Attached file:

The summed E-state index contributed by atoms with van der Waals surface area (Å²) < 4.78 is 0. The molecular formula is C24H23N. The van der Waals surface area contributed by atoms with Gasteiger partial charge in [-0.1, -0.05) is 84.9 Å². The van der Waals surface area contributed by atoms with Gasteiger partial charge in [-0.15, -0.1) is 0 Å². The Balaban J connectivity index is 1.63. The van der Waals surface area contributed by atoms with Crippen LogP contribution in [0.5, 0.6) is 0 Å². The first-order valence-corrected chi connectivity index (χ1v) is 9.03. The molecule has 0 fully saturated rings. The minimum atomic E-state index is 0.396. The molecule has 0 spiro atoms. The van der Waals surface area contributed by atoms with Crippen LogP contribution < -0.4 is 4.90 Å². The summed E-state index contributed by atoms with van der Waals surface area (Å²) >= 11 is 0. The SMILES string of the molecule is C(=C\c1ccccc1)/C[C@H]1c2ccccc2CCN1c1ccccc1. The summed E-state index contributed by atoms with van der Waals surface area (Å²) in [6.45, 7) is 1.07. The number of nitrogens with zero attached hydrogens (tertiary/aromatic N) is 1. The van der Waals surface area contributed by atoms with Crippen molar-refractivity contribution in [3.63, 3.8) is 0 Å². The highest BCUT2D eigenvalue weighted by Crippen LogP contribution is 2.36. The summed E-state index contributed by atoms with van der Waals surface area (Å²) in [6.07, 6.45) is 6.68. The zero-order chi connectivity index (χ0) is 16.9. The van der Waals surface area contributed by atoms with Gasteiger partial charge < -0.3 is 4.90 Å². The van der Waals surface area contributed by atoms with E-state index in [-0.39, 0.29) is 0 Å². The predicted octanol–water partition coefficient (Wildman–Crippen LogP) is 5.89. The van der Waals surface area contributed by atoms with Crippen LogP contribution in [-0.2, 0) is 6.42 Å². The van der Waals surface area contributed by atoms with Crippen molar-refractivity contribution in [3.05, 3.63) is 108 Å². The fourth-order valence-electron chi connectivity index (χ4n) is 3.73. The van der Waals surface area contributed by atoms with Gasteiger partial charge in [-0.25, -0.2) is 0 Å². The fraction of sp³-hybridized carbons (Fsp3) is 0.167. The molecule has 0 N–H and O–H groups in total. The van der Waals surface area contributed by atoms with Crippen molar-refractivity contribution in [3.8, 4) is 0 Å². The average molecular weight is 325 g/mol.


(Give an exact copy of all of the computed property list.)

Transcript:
The summed E-state index contributed by atoms with van der Waals surface area (Å²) < 4.78 is 0. The molecular formula is C24H23N. The van der Waals surface area contributed by atoms with Gasteiger partial charge in [-0.1, -0.05) is 84.9 Å². The van der Waals surface area contributed by atoms with Gasteiger partial charge in [-0.15, -0.1) is 0 Å². The Balaban J connectivity index is 1.63. The van der Waals surface area contributed by atoms with Crippen LogP contribution in [0.5, 0.6) is 0 Å². The first-order valence-corrected chi connectivity index (χ1v) is 9.03. The molecule has 0 fully saturated rings. The minimum atomic E-state index is 0.396. The molecule has 0 spiro atoms. The van der Waals surface area contributed by atoms with Crippen LogP contribution < -0.4 is 4.90 Å². The summed E-state index contributed by atoms with van der Waals surface area (Å²) >= 11 is 0. The SMILES string of the molecule is C(=C\c1ccccc1)/C[C@H]1c2ccccc2CCN1c1ccccc1. The summed E-state index contributed by atoms with van der Waals surface area (Å²) in [6.45, 7) is 1.07. The number of nitrogens with zero attached hydrogens (tertiary/aromatic N) is 1. The van der Waals surface area contributed by atoms with Crippen molar-refractivity contribution in [3.63, 3.8) is 0 Å². The highest BCUT2D eigenvalue weighted by Crippen LogP contribution is 2.36. The summed E-state index contributed by atoms with van der Waals surface area (Å²) in [6.07, 6.45) is 6.68. The zero-order chi connectivity index (χ0) is 16.9. The van der Waals surface area contributed by atoms with Gasteiger partial charge < -0.3 is 4.90 Å². The van der Waals surface area contributed by atoms with E-state index in [-0.39, 0.29) is 0 Å². The predicted octanol–water partition coefficient (Wildman–Crippen LogP) is 5.89. The van der Waals surface area contributed by atoms with Crippen LogP contribution in [-0.2, 0) is 6.42 Å². The van der Waals surface area contributed by atoms with Crippen molar-refractivity contribution in [3.05, 3.63) is 108 Å². The fourth-order valence-electron chi connectivity index (χ4n) is 3.73. The van der Waals surface area contributed by atoms with Gasteiger partial charge in [-0.25, -0.2) is 0 Å². The fraction of sp³-hybridized carbons (Fsp3) is 0.167. The molecule has 0 N–H and O–H groups in total. The van der Waals surface area contributed by atoms with Crippen molar-refractivity contribution in [3.8, 4) is 0 Å². The average molecular weight is 325 g/mol.